Most oxalates which we ingest through food are bound to dietary calcium and are excreted through stool. They leave without creating further problems. Unless there is fat malabsorption. In this case the fat binds to the calcium instead of to the oxalates. There is no remaining calcium to take care of the oxalates and the crystals can end up in the blood stream from where they are transported to various organs.
Inflammation in the digestive tract can thin the colon lining and destroy the protective mucus. This allows oxalate crystals to pass through the gut wall into the blood stream. Inflammation can stem from food sensitivities, infections, or a lack of stomach acid.
In some cases, when there is a lack of Vitamin B6, B1 or zinc, the body can produce oxalates in the liver. One of the ways to study oxalate problems in lab rats is to induce Vitamin B6 deficient. Apparently, this condition can be reversed relatively easily by the appropriate supplementation.
In a healthy human with an intact biome, there are a number of good bacteria which degrade most of the oxalates — so they don’t pose an immediate problem. The majority of oxalates in a person with healthy levels of colon bacteria are excreted through the stool.
In a person with a compromised microbiome oxalates absorption can be as high as 50%.
Why does a microbiome become impaired?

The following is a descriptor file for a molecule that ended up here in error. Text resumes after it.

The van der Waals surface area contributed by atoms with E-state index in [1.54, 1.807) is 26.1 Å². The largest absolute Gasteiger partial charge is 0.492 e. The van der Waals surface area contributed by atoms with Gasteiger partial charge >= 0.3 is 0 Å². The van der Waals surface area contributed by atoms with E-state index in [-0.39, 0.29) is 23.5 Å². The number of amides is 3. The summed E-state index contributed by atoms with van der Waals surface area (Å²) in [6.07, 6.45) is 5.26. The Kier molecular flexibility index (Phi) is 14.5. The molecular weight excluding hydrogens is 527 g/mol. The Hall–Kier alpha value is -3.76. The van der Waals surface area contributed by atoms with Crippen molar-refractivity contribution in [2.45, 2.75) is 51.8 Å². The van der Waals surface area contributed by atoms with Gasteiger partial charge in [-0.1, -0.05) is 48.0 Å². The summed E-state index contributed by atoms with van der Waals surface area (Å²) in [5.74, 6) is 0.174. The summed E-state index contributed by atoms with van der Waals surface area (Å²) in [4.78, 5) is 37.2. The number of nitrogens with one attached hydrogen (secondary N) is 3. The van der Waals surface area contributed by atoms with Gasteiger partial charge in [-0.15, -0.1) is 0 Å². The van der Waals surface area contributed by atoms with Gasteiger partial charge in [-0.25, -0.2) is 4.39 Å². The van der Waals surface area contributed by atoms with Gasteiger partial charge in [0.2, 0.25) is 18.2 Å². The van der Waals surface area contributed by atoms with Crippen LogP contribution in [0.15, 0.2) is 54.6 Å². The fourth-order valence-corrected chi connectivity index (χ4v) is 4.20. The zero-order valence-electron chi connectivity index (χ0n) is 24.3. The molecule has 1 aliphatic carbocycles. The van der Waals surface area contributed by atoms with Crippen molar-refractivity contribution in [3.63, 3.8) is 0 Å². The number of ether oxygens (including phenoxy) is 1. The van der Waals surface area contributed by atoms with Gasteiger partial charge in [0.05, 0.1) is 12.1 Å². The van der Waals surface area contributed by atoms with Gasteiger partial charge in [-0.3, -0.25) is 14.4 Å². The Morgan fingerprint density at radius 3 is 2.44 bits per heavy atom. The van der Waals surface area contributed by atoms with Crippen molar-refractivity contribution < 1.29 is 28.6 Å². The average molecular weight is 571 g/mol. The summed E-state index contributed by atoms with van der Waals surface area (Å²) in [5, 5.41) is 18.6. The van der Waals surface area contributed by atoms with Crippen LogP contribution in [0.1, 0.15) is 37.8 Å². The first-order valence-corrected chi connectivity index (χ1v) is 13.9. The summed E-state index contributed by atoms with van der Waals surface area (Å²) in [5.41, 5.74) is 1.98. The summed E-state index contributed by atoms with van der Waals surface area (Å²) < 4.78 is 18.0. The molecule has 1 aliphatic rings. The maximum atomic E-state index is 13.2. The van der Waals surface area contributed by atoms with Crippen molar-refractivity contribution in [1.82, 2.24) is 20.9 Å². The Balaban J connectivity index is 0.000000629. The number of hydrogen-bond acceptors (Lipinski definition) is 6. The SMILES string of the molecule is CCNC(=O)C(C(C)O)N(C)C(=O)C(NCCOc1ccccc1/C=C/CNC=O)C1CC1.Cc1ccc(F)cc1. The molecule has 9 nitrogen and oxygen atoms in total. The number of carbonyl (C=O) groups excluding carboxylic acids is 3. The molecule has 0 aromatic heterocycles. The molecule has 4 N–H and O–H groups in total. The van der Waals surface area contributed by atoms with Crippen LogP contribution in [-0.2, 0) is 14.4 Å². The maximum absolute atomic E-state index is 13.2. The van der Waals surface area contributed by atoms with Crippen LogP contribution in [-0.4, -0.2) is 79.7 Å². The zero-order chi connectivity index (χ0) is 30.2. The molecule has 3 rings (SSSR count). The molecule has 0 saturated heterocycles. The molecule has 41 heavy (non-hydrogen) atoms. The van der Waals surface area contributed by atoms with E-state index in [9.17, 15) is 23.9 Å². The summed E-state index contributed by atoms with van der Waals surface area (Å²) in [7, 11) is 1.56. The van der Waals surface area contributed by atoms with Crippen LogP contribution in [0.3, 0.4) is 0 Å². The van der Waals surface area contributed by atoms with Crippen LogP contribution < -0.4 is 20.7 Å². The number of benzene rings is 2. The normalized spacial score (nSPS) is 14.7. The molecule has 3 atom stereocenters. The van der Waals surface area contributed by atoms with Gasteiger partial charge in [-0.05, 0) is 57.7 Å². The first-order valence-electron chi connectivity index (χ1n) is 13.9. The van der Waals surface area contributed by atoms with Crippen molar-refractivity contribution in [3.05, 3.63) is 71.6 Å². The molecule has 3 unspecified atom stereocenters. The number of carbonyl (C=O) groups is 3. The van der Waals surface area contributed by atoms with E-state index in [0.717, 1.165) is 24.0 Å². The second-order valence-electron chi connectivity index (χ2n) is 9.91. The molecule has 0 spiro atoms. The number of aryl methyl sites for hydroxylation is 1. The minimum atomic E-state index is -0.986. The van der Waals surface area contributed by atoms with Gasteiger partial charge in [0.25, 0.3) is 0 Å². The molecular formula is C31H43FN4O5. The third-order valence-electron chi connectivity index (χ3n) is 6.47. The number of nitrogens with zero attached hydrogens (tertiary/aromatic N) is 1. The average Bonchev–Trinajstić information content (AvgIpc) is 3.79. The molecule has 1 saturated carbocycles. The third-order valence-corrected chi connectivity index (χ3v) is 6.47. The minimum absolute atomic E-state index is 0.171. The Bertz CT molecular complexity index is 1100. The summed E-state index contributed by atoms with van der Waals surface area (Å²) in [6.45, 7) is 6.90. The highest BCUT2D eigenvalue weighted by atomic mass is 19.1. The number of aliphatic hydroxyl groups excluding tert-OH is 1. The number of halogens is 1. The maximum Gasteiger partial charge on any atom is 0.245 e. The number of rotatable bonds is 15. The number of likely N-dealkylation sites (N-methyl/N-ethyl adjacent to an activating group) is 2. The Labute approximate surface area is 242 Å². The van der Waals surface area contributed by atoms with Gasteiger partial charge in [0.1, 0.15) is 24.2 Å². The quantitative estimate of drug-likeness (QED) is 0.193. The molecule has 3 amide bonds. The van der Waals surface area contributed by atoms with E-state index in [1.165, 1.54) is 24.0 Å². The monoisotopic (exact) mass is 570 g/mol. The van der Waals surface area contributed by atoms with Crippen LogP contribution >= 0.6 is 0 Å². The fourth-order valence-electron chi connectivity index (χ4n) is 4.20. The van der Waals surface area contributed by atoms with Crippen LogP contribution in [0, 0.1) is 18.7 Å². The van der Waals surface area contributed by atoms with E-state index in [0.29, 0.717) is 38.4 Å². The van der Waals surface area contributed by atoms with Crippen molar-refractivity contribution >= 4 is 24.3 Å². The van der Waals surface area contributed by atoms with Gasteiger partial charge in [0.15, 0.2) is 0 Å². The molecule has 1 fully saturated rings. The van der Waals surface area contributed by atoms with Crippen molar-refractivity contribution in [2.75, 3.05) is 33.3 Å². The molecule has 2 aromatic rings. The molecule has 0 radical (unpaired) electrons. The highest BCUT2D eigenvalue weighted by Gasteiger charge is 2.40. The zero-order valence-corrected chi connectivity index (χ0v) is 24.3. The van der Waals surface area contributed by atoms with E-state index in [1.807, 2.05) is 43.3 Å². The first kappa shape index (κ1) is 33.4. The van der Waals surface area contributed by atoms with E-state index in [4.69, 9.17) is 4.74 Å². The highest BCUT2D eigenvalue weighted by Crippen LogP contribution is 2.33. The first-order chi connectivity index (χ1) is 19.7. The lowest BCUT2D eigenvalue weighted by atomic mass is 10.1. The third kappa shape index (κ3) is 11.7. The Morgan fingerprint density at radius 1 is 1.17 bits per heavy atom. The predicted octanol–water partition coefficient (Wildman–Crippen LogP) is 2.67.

There are several likely culprits:
Anyone who has ever taken antibiotics is at a risk of having impaired gut bacteria. The most important oxalate-degrading bacteria, oxalobacter formigenes, is very susceptible to a variety of common antibiotics. This type of good bacteria isn’t available as a supplement: You can’t buy oxalobacter formigenes as a probiotic. So once it’s gone, it’s gone for good — unless it is re-introduced into your biome through specific procedures like a fecal matter transplant from a healthy donor.
Other oxalate degrading bacteria include bifidobacteria and lactobacillus which can probably make up for a lack of o. formigenes, at least to some degree. Unfortunately, if you have already a high oxalate burden, this can prevent lactobacillus bacteria to settle in, since too many oxalates can also kill lactobacillus bacteria. This can turn into a vicious cycle.
The link between an impaired bacterial population in the colon and oxalate buildup is evident in the fact that the use of antibiotics increases the risk of kidney stones.